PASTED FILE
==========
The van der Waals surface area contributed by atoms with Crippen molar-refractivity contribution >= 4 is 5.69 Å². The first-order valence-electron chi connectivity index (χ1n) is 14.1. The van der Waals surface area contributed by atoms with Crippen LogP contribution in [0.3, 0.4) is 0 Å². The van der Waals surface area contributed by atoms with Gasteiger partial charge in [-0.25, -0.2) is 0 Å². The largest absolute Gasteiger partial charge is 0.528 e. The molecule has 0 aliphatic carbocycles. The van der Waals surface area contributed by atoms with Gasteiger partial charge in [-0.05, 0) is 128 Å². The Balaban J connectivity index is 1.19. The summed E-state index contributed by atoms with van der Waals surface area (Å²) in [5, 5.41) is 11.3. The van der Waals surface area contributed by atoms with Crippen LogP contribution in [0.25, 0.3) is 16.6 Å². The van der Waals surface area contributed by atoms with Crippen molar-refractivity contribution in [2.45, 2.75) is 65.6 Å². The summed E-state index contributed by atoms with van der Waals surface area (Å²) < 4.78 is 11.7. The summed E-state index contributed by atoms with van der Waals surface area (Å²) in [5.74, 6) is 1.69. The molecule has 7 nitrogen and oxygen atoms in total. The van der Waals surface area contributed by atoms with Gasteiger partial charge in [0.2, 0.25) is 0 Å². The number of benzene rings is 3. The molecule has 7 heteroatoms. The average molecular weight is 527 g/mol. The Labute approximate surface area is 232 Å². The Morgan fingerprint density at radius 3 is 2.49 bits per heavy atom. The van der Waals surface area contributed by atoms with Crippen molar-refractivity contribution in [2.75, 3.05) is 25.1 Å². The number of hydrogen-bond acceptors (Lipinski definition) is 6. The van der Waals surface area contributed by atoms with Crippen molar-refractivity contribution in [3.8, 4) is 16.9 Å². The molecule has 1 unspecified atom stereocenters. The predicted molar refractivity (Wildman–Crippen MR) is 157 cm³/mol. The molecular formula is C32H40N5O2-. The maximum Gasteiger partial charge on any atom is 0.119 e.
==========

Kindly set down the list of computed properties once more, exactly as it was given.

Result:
The van der Waals surface area contributed by atoms with Crippen molar-refractivity contribution >= 4 is 5.69 Å². The first-order valence-electron chi connectivity index (χ1n) is 14.1. The van der Waals surface area contributed by atoms with Crippen LogP contribution in [0.3, 0.4) is 0 Å². The van der Waals surface area contributed by atoms with Gasteiger partial charge in [-0.25, -0.2) is 0 Å². The largest absolute Gasteiger partial charge is 0.528 e. The molecule has 0 aliphatic carbocycles. The van der Waals surface area contributed by atoms with Gasteiger partial charge in [-0.05, 0) is 128 Å². The Balaban J connectivity index is 1.19. The summed E-state index contributed by atoms with van der Waals surface area (Å²) in [5, 5.41) is 11.3. The van der Waals surface area contributed by atoms with Crippen LogP contribution in [0.25, 0.3) is 16.6 Å². The van der Waals surface area contributed by atoms with Crippen molar-refractivity contribution in [2.45, 2.75) is 65.6 Å². The summed E-state index contributed by atoms with van der Waals surface area (Å²) < 4.78 is 11.7. The summed E-state index contributed by atoms with van der Waals surface area (Å²) in [5.74, 6) is 1.69. The molecule has 7 nitrogen and oxygen atoms in total. The van der Waals surface area contributed by atoms with Gasteiger partial charge in [0.2, 0.25) is 0 Å². The number of benzene rings is 3. The molecule has 7 heteroatoms. The average molecular weight is 527 g/mol. The Labute approximate surface area is 232 Å². The Morgan fingerprint density at radius 3 is 2.49 bits per heavy atom. The van der Waals surface area contributed by atoms with Crippen molar-refractivity contribution in [2.75, 3.05) is 25.1 Å². The number of hydrogen-bond acceptors (Lipinski definition) is 6. The van der Waals surface area contributed by atoms with Crippen molar-refractivity contribution in [3.8, 4) is 16.9 Å². The molecule has 1 unspecified atom stereocenters. The predicted molar refractivity (Wildman–Crippen MR) is 157 cm³/mol. The molecular formula is C32H40N5O2-. The maximum Gasteiger partial charge on any atom is 0.119 e.